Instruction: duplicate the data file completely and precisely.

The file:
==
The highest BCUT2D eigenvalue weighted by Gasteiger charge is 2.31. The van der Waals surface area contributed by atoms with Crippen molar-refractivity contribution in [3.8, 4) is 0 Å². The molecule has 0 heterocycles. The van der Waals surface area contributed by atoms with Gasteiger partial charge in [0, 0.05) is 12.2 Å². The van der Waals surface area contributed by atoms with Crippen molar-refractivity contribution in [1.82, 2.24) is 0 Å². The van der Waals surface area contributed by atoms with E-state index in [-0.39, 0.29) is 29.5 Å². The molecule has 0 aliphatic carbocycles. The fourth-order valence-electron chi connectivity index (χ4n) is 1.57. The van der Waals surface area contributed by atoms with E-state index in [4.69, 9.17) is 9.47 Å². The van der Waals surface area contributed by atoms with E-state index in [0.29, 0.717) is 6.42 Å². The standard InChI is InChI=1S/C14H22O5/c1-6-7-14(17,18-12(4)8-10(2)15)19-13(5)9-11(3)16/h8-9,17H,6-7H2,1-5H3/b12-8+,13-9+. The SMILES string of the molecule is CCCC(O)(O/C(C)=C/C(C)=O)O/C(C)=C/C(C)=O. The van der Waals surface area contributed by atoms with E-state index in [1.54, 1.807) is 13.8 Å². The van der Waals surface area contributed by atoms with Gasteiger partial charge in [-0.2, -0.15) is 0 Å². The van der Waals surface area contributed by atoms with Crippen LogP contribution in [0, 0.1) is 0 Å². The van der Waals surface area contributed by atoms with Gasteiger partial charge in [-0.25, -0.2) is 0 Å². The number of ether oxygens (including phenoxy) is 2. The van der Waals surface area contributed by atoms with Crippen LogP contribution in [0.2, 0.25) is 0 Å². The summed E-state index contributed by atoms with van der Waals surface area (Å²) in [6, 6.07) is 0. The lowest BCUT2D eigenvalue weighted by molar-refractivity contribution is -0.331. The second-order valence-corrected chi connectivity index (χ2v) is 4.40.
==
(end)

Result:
The highest BCUT2D eigenvalue weighted by Gasteiger charge is 2.31. The van der Waals surface area contributed by atoms with Crippen molar-refractivity contribution in [3.8, 4) is 0 Å². The molecule has 0 heterocycles. The van der Waals surface area contributed by atoms with Gasteiger partial charge in [0, 0.05) is 12.2 Å². The van der Waals surface area contributed by atoms with Crippen molar-refractivity contribution in [1.82, 2.24) is 0 Å². The van der Waals surface area contributed by atoms with E-state index in [-0.39, 0.29) is 29.5 Å². The molecule has 0 aliphatic carbocycles. The fourth-order valence-electron chi connectivity index (χ4n) is 1.57. The van der Waals surface area contributed by atoms with E-state index in [4.69, 9.17) is 9.47 Å². The van der Waals surface area contributed by atoms with E-state index in [0.29, 0.717) is 6.42 Å². The standard InChI is InChI=1S/C14H22O5/c1-6-7-14(17,18-12(4)8-10(2)15)19-13(5)9-11(3)16/h8-9,17H,6-7H2,1-5H3/b12-8+,13-9+. The SMILES string of the molecule is CCCC(O)(O/C(C)=C/C(C)=O)O/C(C)=C/C(C)=O. The van der Waals surface area contributed by atoms with E-state index in [1.54, 1.807) is 13.8 Å². The van der Waals surface area contributed by atoms with Gasteiger partial charge in [-0.2, -0.15) is 0 Å². The van der Waals surface area contributed by atoms with Crippen LogP contribution in [0, 0.1) is 0 Å². The van der Waals surface area contributed by atoms with Gasteiger partial charge in [-0.25, -0.2) is 0 Å². The number of ether oxygens (including phenoxy) is 2. The van der Waals surface area contributed by atoms with Crippen LogP contribution in [0.2, 0.25) is 0 Å². The summed E-state index contributed by atoms with van der Waals surface area (Å²) in [6, 6.07) is 0. The lowest BCUT2D eigenvalue weighted by molar-refractivity contribution is -0.331. The second-order valence-corrected chi connectivity index (χ2v) is 4.40.